Volume 16, Issue 3 - May/June 2012

feature

Heed the Warning
Kansas Hospital Seeks to Protect Patients After Joplin Disaster
by Katie O'Mara

When the deadly EF-5 tornado ripped through the façade of St. John’s Hospital in Joplin, Mo., the staff and patients at Via Christi Hospital Pittsburg in Pittsburg, Kan. were watched and wondered. After reviewing the hospital’s current preparedness, new measures were put in place and additional storm protection explored. Via Christi Hospital Pittsburg decided to have window film installed on the hospital windows and after some research ended up with HanitaTek Window Films.

Protective Project
For Via Christi Hospital Pittsburg the main purpose of installing film was to protect those inside the hospital from flying shards of glass and debris.

“One of the issues that was brought forth by the officials and the stories from St. John’s Hospital involved injuries sustained from window glass broken during the tornado and blown into hospital rooms,” says Michael Hayslip, public relations director for Via Christi Hospital Pittsburg. “Less than three months after the Joplin tornado, Via Christi Hospital Pittsburg moved forward with a project that would [protect] 88 windows in the hospital by hiring [HanitaTek Window Films] to place a protective film over certain windows.”

HanitaTek contracted with Glen Yocca, CEO of U.S. Film Crew to be a project manager for the hospital. Included in the window film installation were windows in each of the wings of the five-story patient tower, the 12 rooms in the fifth floor intensive care unit and the six labor and delivery rooms in the third floor Women’s Center. A 12-mil SafetyZone clear film with the four-sided no-bar attachment system was installed. The entire installation was completed in approximately a week and required three installers. Carlson cautions that while film can help mitigate damages from debris and broken glass it is not guaranteed to protect those inside the windows from injury.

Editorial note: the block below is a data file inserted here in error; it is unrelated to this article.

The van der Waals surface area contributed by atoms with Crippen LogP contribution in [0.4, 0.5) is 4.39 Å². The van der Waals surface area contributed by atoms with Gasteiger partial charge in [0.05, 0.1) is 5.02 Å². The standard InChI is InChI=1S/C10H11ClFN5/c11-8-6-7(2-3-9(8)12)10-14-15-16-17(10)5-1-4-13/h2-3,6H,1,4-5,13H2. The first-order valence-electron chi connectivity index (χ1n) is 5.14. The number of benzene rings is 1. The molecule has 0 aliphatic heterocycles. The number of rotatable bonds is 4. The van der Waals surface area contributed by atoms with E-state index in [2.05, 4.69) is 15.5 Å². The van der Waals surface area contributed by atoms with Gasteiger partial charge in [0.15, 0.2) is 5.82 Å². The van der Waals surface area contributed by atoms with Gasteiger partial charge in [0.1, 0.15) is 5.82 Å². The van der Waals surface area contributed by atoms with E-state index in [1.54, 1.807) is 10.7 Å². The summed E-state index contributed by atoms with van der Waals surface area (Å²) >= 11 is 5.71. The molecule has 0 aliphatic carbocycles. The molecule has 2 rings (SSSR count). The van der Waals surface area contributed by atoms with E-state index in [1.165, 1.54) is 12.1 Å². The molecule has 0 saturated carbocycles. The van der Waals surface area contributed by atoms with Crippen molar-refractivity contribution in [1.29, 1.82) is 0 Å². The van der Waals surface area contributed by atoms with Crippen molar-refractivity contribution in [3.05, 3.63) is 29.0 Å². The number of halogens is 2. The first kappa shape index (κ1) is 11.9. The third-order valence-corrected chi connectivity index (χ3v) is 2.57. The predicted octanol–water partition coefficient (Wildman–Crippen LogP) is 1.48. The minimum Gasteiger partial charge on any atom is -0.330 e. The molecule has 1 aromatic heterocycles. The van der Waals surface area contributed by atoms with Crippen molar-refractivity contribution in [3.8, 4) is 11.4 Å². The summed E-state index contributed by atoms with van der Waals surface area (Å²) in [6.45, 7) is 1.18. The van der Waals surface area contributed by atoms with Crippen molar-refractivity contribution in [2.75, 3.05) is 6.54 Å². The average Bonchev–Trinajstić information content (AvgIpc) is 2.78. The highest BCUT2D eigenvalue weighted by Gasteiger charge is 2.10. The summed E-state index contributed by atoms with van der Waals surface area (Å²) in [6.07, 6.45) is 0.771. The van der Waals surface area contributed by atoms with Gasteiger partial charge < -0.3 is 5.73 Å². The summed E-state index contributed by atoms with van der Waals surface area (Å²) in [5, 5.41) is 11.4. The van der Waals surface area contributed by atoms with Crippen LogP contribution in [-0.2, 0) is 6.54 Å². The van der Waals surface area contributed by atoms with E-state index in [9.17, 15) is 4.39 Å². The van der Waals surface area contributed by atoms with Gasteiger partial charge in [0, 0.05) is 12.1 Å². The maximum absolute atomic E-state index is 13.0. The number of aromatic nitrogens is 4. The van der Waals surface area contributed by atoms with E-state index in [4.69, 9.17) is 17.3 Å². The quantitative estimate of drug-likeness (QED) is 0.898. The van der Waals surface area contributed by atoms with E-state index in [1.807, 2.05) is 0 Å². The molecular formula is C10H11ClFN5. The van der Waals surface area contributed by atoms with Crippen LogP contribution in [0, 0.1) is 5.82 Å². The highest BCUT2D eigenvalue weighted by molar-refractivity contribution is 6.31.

“Because there is no window film testing protocol for a simulated tornado threat, the architects and engineers had to make intelligent interpolations among existing test methods for hurricane and blast,” says Mark Carlson, business development manager for HanitaTek. “Security window film solutions are not some sort of anti-gravity device that will keep windows levitating when the building has been destroyed, but our industry’s solutions are a smart, right-sized answer to moderate tornado debris wind speeds and pressures.”

Unique Circumstances
Installation went by without interruption or issue. The hospital staff was able to view the installation in progress and HanitaTek answered questions and caused no interference with the hospital’s daily business and care.

“Installation went very well from a hospital and health care perspective. The employees from HanitaTek were extremely professional and efficient. They were also very well versed on explaining the installation process and how the film was effective for our needs,” says Hayslip. “They were kind and courteous to our hospital employees and always took time to explain the project to anyone who was curious about their work. The Via Christi Hospital admissions/registration department and nurse managers were able to block off certain rooms undergoing installation which caused no disruption to the hospital’s patient flow during the installation process.”

“We definitely ran into questions from the staff,” says Yocca. “The head of PR there had different news organizations come in and do interviews to show what they were doing to be proactive.”